It’s the most wonderful time of the year.
Only what if it isn’t?
What if the people that make up your home have died and then the rest of your family has scattered? How do the holidays become joyful again?
For most of my life, nothing came close to the anticipation of Christmas at Grandma and Grandpa’s house.
Every year during their travels, they’d buy an ornament for the huge Christmas tree. A windmill from Holland. A giraffe from Kenya. A lobster fisherman from Alaska. A tiny doll from Mongolia. I guarantee you’ve never seen a tree so internationally decorated—the UN of Christmas trees—or one that was as much of a teaching tool as it was an elaborately gorgeous work of holiday art.
Come Christmas Eve, after greeting everyone, I’d go straight to the tree to find that year’s new, hidden ornament amongst all the others. Even in my adult years this was a game I couldn’t resist.
“Remind me where you went this year?” I’d ask Grandpa. (Grandma had her hands full in the kitchen).
Peru? OK, I’m probably looking for something brightly colored. China? Maybe something with red, black, or gold?
I could always ask for hints. “What does the traditional dress of Caucasus look like?” Usually Grandpa would just give a knowing shrug, but based on the look in his eye I could tell whether I was on the right track.
There was just something so special about learning from these people. Feeling the textures of the world beyond St. Louis, Missouri. Beyond the US of A.
Amidst all that holiday cheer, the smell of pie, and all those feelings of belonging, I never once wondered what would happen to my family after the Matriarch and Patriarch were gone. What the holidays would look like without Jack and Jackie and their house.
I do, however, remember that as Grandma and Grandpa got older, my mom would warn me that one day they would die. She must have been able to see how it would destroy me. And how I avoided that truth.
I would not have it. Could not have it. It felt to me like they made up for every disappointment I experienced in my childhood. They filled every hole and were either a balm for or a distraction from everything that wasn’t just right as a kid.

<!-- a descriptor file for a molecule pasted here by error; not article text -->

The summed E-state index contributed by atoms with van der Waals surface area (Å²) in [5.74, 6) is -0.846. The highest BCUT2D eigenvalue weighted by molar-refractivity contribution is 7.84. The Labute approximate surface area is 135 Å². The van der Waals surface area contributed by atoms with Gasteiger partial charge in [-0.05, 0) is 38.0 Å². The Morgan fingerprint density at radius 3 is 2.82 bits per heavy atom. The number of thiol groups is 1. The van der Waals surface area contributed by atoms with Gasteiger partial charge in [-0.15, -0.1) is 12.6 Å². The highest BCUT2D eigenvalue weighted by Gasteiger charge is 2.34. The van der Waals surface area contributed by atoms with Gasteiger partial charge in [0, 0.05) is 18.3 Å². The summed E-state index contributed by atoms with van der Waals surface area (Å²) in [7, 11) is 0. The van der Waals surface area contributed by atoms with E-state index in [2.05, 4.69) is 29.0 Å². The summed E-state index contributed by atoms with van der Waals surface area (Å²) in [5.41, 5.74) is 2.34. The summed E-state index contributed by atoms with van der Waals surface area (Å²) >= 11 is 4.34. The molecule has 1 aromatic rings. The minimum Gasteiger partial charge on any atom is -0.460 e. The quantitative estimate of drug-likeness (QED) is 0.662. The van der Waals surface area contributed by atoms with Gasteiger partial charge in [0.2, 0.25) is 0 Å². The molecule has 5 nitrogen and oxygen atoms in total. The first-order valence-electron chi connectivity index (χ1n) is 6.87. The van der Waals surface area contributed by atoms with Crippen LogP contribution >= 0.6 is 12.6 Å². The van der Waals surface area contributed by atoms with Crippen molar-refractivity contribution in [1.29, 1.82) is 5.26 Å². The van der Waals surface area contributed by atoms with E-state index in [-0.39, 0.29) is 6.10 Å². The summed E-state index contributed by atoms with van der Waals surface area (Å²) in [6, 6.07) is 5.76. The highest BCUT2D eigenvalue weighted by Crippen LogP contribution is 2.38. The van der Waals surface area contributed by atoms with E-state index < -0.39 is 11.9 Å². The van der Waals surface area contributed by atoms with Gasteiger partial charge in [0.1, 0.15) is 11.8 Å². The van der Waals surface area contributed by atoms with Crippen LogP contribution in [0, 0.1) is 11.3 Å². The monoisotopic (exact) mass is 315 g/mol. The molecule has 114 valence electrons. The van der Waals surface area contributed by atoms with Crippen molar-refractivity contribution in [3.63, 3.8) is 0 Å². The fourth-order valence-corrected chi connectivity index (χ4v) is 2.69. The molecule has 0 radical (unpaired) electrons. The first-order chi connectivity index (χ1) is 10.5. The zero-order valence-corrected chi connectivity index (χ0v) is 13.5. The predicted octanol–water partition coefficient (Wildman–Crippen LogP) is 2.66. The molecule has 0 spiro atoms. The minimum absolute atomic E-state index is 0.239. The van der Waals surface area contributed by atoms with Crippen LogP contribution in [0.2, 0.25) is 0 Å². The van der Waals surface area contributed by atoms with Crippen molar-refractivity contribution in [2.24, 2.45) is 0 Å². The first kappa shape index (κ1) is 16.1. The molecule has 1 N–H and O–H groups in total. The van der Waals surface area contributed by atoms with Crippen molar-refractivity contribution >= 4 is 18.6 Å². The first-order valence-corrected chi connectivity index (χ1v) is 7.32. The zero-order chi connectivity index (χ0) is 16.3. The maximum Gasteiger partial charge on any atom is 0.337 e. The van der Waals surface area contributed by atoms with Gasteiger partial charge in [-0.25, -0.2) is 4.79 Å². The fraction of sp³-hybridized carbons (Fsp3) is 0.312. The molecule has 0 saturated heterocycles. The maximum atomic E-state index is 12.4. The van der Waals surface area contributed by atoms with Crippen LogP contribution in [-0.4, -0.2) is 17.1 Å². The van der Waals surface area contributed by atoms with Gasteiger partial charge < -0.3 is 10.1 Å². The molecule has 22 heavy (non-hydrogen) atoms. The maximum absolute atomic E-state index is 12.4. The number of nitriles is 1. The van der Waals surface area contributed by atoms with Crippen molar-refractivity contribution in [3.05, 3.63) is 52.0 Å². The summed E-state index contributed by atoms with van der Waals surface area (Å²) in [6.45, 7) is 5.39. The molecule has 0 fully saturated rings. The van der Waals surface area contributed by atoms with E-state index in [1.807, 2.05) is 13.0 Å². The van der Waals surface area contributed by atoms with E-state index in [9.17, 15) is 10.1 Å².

Their smarts, worldliness, and charm, and their willingness to engage with me at that level, gave me a place to land in a family that could sometimes feel foreign. We were cut from the same cloth. With them I belonged.
Grandpa died in a car accident in Poland in 2002. Grandma died of a stroke at home eight years later, in 2010. With the Matriarch and Patriarch gone, and without a family of my own to pass these traditions down to, Christmas has never been the same since.
I live across the country and tried to go home for the holidays the first few years to help build new traditions, but it wasn’t quite right. Everything is different now. I’d had no idea how much glue Grandma and Grandpa had provided and how much scattering would happen after they were gone.
But it did. Without their light, it seemed that all the other darknesses of the family became achingly evident.
And every year since, the holidays have been difficult for me. More so than I’ve wanted to admit. It’s a special kind of lonely when the people that give you a place to belong die and then the whole family system you knew and grew up with dissolves.
That’s big grief.
So I stopped going home for the winter holidays. I think I imagined that’d solve it somehow. Plus I couldn’t face the accumulated family stress of unacknowledged grief.
This year I’m finally realizing that the only thing that will feel right is fully grieving it. All of it. My family. Those lessons. That tree. Those feelings of belonging.
Giving myself to the process by remembering the memories, telling the stories, crying the tears, and generally turning toward the loss. Not wallowing, but being willing to let the grief be true.
From that place, I’m able to make plans for Christmas that’re actually inspiring to me. Plans that include the intimacy and connection I need during this time, but that also make space for what’s true—that the holidays can bring up a lot of grief.
With that in mind, I have an invitation for anyone with painful feelings this Holiday Season.
Feel it with your whole body. And this part’s important—feel it until you can feel down to the core of it…the love, the celebration, the belonging. At the heart of grief is always praise. Praise for what was lost. Praise for the nourishment of good feelings.
Praise tells us what we want, crave, and long for. What we need. If you have the courage to immerse yourself in this, then summon up the courage to allow it transform you by letting it inform your desires, your plans, your intentions.
That way, the grief and loss becomes useful, a catalyst on the road toward acknowledging and stepping toward what you want in your life. Let whatever it is you’re grieving and praising, like my Grandparents, give you yet another gift—the insight and courage toward a new reality.
Not a fantasy—like bringing people back who’ve died—but a new reality.
Because, apparently, nothing stays the same. And although difficult, that’s a good and beautiful fact if it ushers us into the next true thing.
Go there with love in your heart.
Author: Sundara Blair
Editor: Khara-Jade Warren
Images: Luz/Flickr & Author’s own